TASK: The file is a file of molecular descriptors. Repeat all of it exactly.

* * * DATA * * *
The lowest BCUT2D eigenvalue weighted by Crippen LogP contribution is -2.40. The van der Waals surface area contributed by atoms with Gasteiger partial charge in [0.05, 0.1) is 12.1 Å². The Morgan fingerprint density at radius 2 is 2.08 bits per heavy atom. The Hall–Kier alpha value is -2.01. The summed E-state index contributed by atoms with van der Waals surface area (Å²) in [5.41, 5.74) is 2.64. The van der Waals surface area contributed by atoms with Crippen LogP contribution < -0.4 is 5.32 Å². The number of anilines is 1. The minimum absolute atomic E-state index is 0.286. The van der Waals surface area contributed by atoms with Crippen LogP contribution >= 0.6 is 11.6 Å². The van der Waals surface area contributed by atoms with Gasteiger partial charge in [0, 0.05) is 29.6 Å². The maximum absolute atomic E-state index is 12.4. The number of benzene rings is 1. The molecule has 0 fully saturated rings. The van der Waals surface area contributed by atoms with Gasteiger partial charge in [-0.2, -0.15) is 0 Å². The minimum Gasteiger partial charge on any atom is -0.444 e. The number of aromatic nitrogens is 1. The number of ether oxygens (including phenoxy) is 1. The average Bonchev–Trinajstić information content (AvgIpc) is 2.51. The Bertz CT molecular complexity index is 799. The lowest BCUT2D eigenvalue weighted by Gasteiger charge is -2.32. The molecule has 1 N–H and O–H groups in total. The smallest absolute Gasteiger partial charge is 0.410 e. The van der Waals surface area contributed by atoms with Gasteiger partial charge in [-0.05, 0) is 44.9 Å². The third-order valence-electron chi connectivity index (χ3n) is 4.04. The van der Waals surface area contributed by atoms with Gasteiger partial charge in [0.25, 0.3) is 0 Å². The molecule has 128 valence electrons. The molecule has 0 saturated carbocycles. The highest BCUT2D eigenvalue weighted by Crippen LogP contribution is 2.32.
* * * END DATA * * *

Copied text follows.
The lowest BCUT2D eigenvalue weighted by Crippen LogP contribution is -2.40. The van der Waals surface area contributed by atoms with Gasteiger partial charge in [0.05, 0.1) is 12.1 Å². The Morgan fingerprint density at radius 2 is 2.08 bits per heavy atom. The Hall–Kier alpha value is -2.01. The summed E-state index contributed by atoms with van der Waals surface area (Å²) in [5.41, 5.74) is 2.64. The van der Waals surface area contributed by atoms with Crippen LogP contribution < -0.4 is 5.32 Å². The number of anilines is 1. The minimum absolute atomic E-state index is 0.286. The van der Waals surface area contributed by atoms with Crippen LogP contribution >= 0.6 is 11.6 Å². The van der Waals surface area contributed by atoms with Gasteiger partial charge in [0, 0.05) is 29.6 Å². The maximum absolute atomic E-state index is 12.4. The number of benzene rings is 1. The molecule has 0 fully saturated rings. The van der Waals surface area contributed by atoms with Gasteiger partial charge in [-0.2, -0.15) is 0 Å². The minimum Gasteiger partial charge on any atom is -0.444 e. The number of aromatic nitrogens is 1. The number of ether oxygens (including phenoxy) is 1. The average Bonchev–Trinajstić information content (AvgIpc) is 2.51. The Bertz CT molecular complexity index is 799. The lowest BCUT2D eigenvalue weighted by Gasteiger charge is -2.32. The molecule has 1 N–H and O–H groups in total. The smallest absolute Gasteiger partial charge is 0.410 e. The van der Waals surface area contributed by atoms with Gasteiger partial charge in [-0.05, 0) is 44.9 Å². The third-order valence-electron chi connectivity index (χ3n) is 4.04. The van der Waals surface area contributed by atoms with Gasteiger partial charge in [0.25, 0.3) is 0 Å². The molecule has 128 valence electrons. The molecule has 0 saturated carbocycles. The highest BCUT2D eigenvalue weighted by Crippen LogP contribution is 2.32.